The study resulted in 10 findings that could be summarized in three categories: (1) large firms; (2) small firms; and (3) suggestions for making social media use more effective.

Super Bowl XLVIII is upon us and whatever your reasons for watching, there are lots; many tune it to watch the game, but some of us are in it purely for the food and the commercials. When else can you gorge yourself on nachos, pizza and chicken wings -- at the same time?

So for all you hardworking lawyers who are actually taking some time off for the biggest game of the year, we've put together a list of gadgets or apps that you'll want handy on Sunday.

Last week, I made a very big list (subscribe here) of thirty Twitter accounts that every lawyer, legal professional, and law student should follow. Topics include the Supreme Court, legal news, law and technology, humor, and general blawging. I also promised that twenty more would follow, once I heard from the Tweeps. (Twopulace? Twopulation? Twyers?)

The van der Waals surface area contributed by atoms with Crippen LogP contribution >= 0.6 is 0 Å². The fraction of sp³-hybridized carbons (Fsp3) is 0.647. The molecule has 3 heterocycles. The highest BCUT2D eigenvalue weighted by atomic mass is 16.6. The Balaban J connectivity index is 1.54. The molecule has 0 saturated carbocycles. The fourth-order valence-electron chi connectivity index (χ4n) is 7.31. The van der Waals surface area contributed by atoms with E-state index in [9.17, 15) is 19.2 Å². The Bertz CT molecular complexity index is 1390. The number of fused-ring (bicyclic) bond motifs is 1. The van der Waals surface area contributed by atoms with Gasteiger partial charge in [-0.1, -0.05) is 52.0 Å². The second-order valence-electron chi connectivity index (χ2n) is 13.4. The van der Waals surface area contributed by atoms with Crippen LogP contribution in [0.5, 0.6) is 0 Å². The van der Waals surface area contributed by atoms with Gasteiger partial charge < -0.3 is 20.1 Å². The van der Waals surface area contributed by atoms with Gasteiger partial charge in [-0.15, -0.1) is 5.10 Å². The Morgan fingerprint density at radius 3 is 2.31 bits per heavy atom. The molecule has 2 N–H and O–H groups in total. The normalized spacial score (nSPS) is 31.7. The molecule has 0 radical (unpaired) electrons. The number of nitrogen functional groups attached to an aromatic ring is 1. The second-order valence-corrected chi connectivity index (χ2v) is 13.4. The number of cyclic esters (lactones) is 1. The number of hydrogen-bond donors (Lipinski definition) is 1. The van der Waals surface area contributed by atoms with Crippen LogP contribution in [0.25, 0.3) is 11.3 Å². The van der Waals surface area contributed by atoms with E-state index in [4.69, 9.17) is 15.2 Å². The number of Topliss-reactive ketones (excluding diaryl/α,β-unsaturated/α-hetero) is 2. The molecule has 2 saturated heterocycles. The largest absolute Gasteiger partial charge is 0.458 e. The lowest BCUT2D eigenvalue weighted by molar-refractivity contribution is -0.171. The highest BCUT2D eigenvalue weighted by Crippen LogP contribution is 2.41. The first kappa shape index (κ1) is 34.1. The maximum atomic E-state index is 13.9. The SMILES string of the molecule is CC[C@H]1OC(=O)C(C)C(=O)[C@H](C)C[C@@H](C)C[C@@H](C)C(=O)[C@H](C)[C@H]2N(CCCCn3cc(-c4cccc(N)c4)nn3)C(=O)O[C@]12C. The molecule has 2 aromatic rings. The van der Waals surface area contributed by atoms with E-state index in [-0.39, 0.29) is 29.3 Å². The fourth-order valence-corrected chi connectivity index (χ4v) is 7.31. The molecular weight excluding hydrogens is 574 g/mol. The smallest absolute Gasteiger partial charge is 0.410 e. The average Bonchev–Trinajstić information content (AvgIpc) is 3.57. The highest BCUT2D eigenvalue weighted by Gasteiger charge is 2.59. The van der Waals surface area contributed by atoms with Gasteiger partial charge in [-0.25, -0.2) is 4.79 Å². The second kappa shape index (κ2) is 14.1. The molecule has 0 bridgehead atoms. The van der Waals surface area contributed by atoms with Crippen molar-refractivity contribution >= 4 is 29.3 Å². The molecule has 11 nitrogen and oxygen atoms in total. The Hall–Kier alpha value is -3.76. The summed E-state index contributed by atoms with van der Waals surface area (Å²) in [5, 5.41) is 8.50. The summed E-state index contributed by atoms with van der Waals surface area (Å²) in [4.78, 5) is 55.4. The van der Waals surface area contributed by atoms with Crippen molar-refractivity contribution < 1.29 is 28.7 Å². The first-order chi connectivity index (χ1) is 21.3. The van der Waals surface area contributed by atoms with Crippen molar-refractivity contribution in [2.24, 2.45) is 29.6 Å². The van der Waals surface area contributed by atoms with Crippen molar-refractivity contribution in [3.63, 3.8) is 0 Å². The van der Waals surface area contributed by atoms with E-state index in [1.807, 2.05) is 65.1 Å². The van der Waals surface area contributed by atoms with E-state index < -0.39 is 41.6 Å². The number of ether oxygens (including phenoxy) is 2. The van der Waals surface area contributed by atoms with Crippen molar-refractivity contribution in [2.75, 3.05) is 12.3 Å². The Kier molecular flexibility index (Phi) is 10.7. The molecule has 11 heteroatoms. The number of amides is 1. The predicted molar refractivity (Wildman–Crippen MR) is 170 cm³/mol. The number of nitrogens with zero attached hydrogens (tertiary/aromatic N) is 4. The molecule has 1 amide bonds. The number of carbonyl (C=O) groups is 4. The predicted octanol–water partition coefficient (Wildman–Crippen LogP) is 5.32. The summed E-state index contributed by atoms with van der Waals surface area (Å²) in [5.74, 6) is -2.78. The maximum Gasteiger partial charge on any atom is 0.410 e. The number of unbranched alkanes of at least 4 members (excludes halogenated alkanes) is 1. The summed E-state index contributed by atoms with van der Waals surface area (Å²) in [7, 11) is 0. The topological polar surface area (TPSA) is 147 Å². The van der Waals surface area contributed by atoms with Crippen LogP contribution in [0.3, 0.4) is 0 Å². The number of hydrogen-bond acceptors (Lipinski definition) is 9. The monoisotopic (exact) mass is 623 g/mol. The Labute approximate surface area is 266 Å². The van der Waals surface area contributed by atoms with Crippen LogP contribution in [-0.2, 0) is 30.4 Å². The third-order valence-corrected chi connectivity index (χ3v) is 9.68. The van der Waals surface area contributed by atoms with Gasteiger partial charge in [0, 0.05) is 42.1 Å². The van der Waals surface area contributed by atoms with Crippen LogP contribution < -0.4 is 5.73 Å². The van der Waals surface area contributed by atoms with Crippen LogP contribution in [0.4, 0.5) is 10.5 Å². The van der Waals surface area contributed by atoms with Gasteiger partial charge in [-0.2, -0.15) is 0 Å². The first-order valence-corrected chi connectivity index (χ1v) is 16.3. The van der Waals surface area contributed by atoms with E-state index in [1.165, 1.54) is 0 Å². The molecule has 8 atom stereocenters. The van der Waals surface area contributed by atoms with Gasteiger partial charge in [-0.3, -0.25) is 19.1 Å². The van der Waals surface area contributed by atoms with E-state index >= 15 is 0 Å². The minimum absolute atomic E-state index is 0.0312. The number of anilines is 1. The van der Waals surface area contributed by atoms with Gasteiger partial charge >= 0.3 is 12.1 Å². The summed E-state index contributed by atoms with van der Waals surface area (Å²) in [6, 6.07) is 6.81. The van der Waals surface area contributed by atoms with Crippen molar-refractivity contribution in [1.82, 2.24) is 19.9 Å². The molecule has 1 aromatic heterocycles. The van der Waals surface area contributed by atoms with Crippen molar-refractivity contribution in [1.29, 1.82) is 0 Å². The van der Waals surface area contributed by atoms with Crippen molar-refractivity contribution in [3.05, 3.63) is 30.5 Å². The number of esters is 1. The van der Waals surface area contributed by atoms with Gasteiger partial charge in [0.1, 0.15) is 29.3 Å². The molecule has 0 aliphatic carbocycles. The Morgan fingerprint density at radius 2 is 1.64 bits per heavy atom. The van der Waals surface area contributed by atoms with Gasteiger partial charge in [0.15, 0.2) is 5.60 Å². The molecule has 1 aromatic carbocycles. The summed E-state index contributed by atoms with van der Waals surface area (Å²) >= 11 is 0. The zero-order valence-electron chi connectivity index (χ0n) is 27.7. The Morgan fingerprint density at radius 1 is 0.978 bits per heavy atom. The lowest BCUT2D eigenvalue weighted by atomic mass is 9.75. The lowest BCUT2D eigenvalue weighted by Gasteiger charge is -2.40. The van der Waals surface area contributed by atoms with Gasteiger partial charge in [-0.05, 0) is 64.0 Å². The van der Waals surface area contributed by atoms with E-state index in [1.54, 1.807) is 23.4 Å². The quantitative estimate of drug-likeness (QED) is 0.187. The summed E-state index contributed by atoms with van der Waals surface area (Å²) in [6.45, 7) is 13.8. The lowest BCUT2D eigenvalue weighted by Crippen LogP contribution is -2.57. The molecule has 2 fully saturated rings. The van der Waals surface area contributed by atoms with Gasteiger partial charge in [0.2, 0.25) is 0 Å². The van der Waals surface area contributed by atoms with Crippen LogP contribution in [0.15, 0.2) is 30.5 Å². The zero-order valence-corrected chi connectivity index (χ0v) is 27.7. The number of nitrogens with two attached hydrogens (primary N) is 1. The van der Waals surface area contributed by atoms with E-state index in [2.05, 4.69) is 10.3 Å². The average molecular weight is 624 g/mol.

The rules for the list remain the same: no multiples from the same company, unless they are have distinct identities and voices. General topics get the nod over specialty handles.

Part I of the list was the collective and subjective opinions of a few cubicle-dwellers here in Sunnyvale. For Part II, I wanted to hear from you. Here are the user-submitted suggestions!

The title says it all. If you're new to Twitter, or you're getting bored with your current feed, this is the list you need: Fifty accounts, covering the Supreme Court, legal news, law and technology, humor, and other blawging topics.

What are the ground rules for the list? No multiples from the same company, unless they are cover completely different topics. General legal topics get the nod over specialized accounts. Also, this list is based on my opinions and an informal straw poll. That means I forgot you. I apologize. Please don't rage tweet me.

You'll also notice that there are only 30 handles on this list. Want to be on Part II and help me round out the top 50? Tweet me, the curator of the list, or FindLaw for Legal Professionals, the corporate veil who sits next to me.